What’s in your spice cupboard?

Article by Sheba Promod


Masala Dabba


I agree, it can be somewhat daunting when you approach an Indian recipe; I’m told that this is because of what appears to be an endless list of spices! Though, there are ways to approach this which can make the recipe less unnerving, part of which is understanding which spices are used at different points of cooking. Although it may appear a bit long winded, if you are ever left confused about spices, then do read on!

Firstly, differentiate between the WHOLE SPICES and POWDERED SPICES from your list, both of which are used at different stages of cooking.

Whole spices

In all recipes, whole spices are used at the start during a ‘tempering’ process. This is where they are thrown into hot oil and fried for 5-10 seconds. There are two aims of doing this.

  1. The heat from the oil allows the spices to release their flavours and essential oils
  2. The oil is then flavoured with the spices, allowing any ingredients that follow to be coated in these flavours.

There are some recipes which call for whole spices to be used at the end rather than at the start (just to add to the confusion) but usually, these will come under the heading of ‘seasoning’ where additional spices are fried and added at the end of cooking in order to enhance the flavours in the dish being cooked.

Ground Spices

These are usually added when there is some moisture in the pan, whether onions, yogurt, water etc. rather than straight to hot oil as with whole spices. Spices such as Garam Masala (a combination of a number of different spices) however are more often than not added at the end of cooking in order to enhance the dish and give an added depth. There are of course exceptions where Garam Masala is added during cooking perhaps in place of other spices. For example, a simple Bhindi fry may call for a pinch of turmeric, pinch of chilli powder and a quarter teaspoon of garam masala (i.e. where other spices are omitted)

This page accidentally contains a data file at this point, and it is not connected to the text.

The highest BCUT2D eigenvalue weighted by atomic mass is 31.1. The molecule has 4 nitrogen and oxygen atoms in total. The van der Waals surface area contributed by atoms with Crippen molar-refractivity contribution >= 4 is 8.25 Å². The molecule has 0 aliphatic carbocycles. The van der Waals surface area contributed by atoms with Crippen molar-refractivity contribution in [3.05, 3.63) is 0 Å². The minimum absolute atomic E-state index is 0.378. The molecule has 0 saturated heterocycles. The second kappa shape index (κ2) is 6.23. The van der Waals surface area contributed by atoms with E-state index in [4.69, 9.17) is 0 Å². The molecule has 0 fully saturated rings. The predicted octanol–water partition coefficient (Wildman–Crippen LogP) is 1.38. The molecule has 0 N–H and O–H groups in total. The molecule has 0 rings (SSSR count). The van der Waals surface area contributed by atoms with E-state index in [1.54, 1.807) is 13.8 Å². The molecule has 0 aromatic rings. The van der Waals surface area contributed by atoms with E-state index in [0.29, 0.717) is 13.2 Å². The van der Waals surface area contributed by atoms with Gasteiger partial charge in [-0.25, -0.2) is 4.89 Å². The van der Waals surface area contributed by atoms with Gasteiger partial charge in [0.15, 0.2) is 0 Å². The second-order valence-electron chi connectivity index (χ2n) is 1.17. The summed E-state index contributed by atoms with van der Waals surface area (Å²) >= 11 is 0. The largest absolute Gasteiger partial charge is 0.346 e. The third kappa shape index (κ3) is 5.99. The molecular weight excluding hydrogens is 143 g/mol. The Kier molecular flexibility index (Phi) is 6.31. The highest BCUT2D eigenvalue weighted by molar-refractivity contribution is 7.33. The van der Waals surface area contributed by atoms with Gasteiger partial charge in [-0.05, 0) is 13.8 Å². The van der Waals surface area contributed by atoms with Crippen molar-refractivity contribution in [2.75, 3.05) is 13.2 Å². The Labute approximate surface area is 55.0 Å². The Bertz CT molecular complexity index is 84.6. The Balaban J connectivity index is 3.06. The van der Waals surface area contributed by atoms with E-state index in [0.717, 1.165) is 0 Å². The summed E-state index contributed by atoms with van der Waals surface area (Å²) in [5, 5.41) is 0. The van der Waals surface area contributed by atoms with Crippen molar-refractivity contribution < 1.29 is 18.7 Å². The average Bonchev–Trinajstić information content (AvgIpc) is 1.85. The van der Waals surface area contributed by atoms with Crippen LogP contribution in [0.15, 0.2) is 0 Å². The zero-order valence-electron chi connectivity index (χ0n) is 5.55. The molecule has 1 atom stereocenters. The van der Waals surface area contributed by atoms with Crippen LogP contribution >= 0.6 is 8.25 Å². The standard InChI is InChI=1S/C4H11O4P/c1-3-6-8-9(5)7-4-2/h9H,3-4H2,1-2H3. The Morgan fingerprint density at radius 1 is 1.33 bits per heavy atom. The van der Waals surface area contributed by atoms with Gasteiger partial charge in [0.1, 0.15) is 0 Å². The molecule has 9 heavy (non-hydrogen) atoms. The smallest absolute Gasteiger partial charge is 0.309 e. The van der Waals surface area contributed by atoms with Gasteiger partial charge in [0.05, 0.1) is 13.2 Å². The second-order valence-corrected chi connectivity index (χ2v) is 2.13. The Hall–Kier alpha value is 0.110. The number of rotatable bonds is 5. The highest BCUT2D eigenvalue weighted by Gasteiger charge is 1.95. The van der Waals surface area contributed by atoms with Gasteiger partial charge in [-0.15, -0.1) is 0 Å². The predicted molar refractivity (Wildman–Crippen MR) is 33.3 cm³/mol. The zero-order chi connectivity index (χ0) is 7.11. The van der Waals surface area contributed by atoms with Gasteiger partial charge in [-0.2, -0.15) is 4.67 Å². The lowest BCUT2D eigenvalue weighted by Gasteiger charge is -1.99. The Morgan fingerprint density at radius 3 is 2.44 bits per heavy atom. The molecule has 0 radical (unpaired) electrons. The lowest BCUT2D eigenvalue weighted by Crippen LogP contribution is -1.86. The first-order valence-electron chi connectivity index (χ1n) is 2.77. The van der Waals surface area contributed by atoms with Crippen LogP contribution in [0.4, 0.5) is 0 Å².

So, when an ingredients list may appear to require a number of spices, firstly categorise them into whole and ground. Secondly, measuring them out into a small dish can make the whole process much quicker and less overwhelming! (i.e all whole spices required at one stage and all powdered required at another)

How long can I keep spices for?

I am frequently asked this during our cookery courses and you may be surprised to hear that the life span of spices is not as limited as you may think. A common suggestion is 6-12 months however; many manufacturers would suggest that they can last for 3-4 years. The latter however is dependant on spices being protected from air, heat, light and moisture. Spices do not ‘spoil’ in the same sense as foods i.e. they will not make you ill if used. However, they will lose their aroma, flavour and pungency as time passes due heat, light etc. So if your spices are lighter in colour and less strong in aroma, the likelihood is that the flavour which they release into recipes will be reduced. Therefore, if the jar of spices you pick up from your cupboard has all these properties, you will know that you will be able to use them once or twice more before you need to re-stock. So, do judge the quality of your own spices before you banish them to the bin!



Authentic Indian Spices

Authentic Indian Spices

The Absolute Indian is a Hertfordshire based cookery school that enables you to learn how to cook authentic Indian dishes without the use of pre-prepared sauces. Classes take place in small groups, allowing everyone to receive just the right amount of attention. Some classes have specific a South Indian to reflect Sheba Promod’s heritage. Our online Spice Boutique provides a range of authentic spices, cooking ingredients and kitchenalia that may be found in an Indian kitchen. In addition, there are a range of gifts and hampers, the perfect gift for foodies!

Find them on Facebook: www.facebook.com/AbsoluteIndian

Or Twitter: http://twitter.com/AIcookeryclass


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